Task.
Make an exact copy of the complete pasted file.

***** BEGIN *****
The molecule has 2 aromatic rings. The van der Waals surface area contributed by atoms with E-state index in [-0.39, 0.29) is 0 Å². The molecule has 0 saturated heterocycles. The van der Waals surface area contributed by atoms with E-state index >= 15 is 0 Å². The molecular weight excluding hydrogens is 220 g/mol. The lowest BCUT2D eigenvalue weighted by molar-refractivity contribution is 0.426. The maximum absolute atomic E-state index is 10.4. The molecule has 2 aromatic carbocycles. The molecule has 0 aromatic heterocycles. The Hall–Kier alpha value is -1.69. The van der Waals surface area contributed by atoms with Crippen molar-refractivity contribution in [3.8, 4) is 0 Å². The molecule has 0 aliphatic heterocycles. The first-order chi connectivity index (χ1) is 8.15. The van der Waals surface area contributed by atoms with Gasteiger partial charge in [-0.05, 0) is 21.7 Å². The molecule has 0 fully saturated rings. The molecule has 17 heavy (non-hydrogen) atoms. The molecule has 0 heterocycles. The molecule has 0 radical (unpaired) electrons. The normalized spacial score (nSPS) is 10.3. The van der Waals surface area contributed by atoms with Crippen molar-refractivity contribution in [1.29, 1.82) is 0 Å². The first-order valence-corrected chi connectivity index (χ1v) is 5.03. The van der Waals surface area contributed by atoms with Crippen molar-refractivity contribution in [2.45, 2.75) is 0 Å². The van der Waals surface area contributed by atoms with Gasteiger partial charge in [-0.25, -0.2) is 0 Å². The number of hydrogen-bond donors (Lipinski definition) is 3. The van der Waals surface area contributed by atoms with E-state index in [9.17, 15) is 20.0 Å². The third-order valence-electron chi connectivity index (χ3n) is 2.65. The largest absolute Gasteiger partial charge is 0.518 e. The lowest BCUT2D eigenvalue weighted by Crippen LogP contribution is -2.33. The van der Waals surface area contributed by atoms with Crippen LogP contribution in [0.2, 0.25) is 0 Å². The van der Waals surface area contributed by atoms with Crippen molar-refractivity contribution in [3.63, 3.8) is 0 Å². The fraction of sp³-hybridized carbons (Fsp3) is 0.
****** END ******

The molecule has 2 aromatic rings. The van der Waals surface area contributed by atoms with E-state index in [-0.39, 0.29) is 0 Å². The molecule has 0 saturated heterocycles. The van der Waals surface area contributed by atoms with E-state index >= 15 is 0 Å². The molecular weight excluding hydrogens is 220 g/mol. The lowest BCUT2D eigenvalue weighted by molar-refractivity contribution is 0.426. The maximum absolute atomic E-state index is 10.4. The molecule has 2 aromatic carbocycles. The molecule has 0 aromatic heterocycles. The Hall–Kier alpha value is -1.69. The van der Waals surface area contributed by atoms with Crippen molar-refractivity contribution in [3.8, 4) is 0 Å². The molecule has 0 aliphatic heterocycles. The first-order chi connectivity index (χ1) is 8.15. The van der Waals surface area contributed by atoms with Gasteiger partial charge in [-0.05, 0) is 21.7 Å². The molecule has 0 fully saturated rings. The molecule has 17 heavy (non-hydrogen) atoms. The molecule has 0 heterocycles. The molecule has 0 radical (unpaired) electrons. The normalized spacial score (nSPS) is 10.3. The van der Waals surface area contributed by atoms with Crippen molar-refractivity contribution in [1.29, 1.82) is 0 Å². The first-order valence-corrected chi connectivity index (χ1v) is 5.03. The van der Waals surface area contributed by atoms with Crippen molar-refractivity contribution in [2.45, 2.75) is 0 Å². The van der Waals surface area contributed by atoms with Gasteiger partial charge in [-0.25, -0.2) is 0 Å². The number of hydrogen-bond donors (Lipinski definition) is 3. The van der Waals surface area contributed by atoms with E-state index in [9.17, 15) is 20.0 Å². The third-order valence-electron chi connectivity index (χ3n) is 2.65. The largest absolute Gasteiger partial charge is 0.518 e. The lowest BCUT2D eigenvalue weighted by Crippen LogP contribution is -2.33. The van der Waals surface area contributed by atoms with Crippen LogP contribution in [0.2, 0.25) is 0 Å². The van der Waals surface area contributed by atoms with Crippen molar-refractivity contribution in [3.63, 3.8) is 0 Å². The fraction of sp³-hybridized carbons (Fsp3) is 0.